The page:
To be fair there's room for people to focus on security issues. There's a lot of stuff to know about on security. But everyone should have a reasonable knowledge about it. As David points out: many eyeballs don't lead to secure code - you need many educated eyeballs. One of the things I like about David's attitude is that educating developers is a key part of the picture, with less emphasis on review steps with security groups.
So, again, security and architecture/design DO go together. They have to be married together. There can be no afterthought for security.
Following these lines of thought, I am wondering about my use of unit testing. Most of my unit testing has to do with testing functionality, correctness, error handling, and other expectations of a method I write. What about security? It seems to me that I should also be writing unit tests to test the security implications of my method. Am I testing for input that could compromise my method, my database, or some other entity that exists after my method?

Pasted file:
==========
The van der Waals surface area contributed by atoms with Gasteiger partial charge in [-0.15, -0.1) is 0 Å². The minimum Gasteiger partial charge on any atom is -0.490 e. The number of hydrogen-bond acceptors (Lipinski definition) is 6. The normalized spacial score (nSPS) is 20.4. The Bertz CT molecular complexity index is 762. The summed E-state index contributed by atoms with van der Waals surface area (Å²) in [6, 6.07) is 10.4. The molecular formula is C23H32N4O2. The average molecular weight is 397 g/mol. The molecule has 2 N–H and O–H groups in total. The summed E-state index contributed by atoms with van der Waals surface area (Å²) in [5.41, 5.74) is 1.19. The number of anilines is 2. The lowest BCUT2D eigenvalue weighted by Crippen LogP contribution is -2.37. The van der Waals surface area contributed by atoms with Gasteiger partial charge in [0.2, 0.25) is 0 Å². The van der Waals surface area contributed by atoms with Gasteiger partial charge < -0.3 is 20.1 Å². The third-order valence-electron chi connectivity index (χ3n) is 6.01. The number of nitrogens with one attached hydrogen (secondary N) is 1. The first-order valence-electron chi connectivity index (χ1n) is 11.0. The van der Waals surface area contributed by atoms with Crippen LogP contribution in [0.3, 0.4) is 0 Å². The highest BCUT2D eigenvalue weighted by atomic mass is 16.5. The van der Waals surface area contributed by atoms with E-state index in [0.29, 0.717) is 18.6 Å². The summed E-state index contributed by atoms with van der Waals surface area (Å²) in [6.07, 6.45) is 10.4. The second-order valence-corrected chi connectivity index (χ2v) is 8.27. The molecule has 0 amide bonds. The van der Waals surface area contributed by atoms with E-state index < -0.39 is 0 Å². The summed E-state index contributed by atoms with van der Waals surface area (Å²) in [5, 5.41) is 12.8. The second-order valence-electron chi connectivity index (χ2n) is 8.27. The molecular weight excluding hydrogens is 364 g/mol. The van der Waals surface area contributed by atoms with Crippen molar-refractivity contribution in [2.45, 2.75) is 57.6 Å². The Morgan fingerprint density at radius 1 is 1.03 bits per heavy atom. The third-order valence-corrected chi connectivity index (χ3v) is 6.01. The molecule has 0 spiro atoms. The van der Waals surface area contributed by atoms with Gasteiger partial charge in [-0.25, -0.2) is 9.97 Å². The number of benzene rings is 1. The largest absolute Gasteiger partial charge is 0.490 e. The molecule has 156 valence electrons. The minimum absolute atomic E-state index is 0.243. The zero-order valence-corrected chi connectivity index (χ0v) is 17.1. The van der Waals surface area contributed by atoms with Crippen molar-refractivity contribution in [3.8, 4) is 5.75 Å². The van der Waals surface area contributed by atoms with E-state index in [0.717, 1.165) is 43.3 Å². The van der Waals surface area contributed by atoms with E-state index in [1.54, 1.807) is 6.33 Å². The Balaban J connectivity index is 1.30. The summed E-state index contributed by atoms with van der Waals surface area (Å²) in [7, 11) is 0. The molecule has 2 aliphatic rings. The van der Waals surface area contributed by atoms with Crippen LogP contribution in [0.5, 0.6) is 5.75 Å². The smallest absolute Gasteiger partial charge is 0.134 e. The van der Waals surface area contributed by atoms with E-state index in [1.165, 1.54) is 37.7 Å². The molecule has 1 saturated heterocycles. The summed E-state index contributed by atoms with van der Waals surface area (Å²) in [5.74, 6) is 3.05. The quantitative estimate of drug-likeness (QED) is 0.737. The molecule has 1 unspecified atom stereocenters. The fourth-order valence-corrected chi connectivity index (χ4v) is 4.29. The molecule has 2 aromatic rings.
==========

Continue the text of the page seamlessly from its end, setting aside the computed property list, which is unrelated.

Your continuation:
Typically, I think we rely on other layers to protect our middle-tier layers from the security threats, but if I follow the “security in depth” idea, I still need to take into consideration unit tests for the “possibility” of security holes in my all application layers. I need to think about how a hacker would compromise my middle-layer tiers after moving through the user interface tiers. I need to think about how a hacker would compromise my data tiers after moving through the middle-layer tiers.
What would those unit tests look like? I think the developer would write typical tests for buffer overruns, cross-site scripting, SQL injection, file name issues, and other security coding threats. What other tests could be created?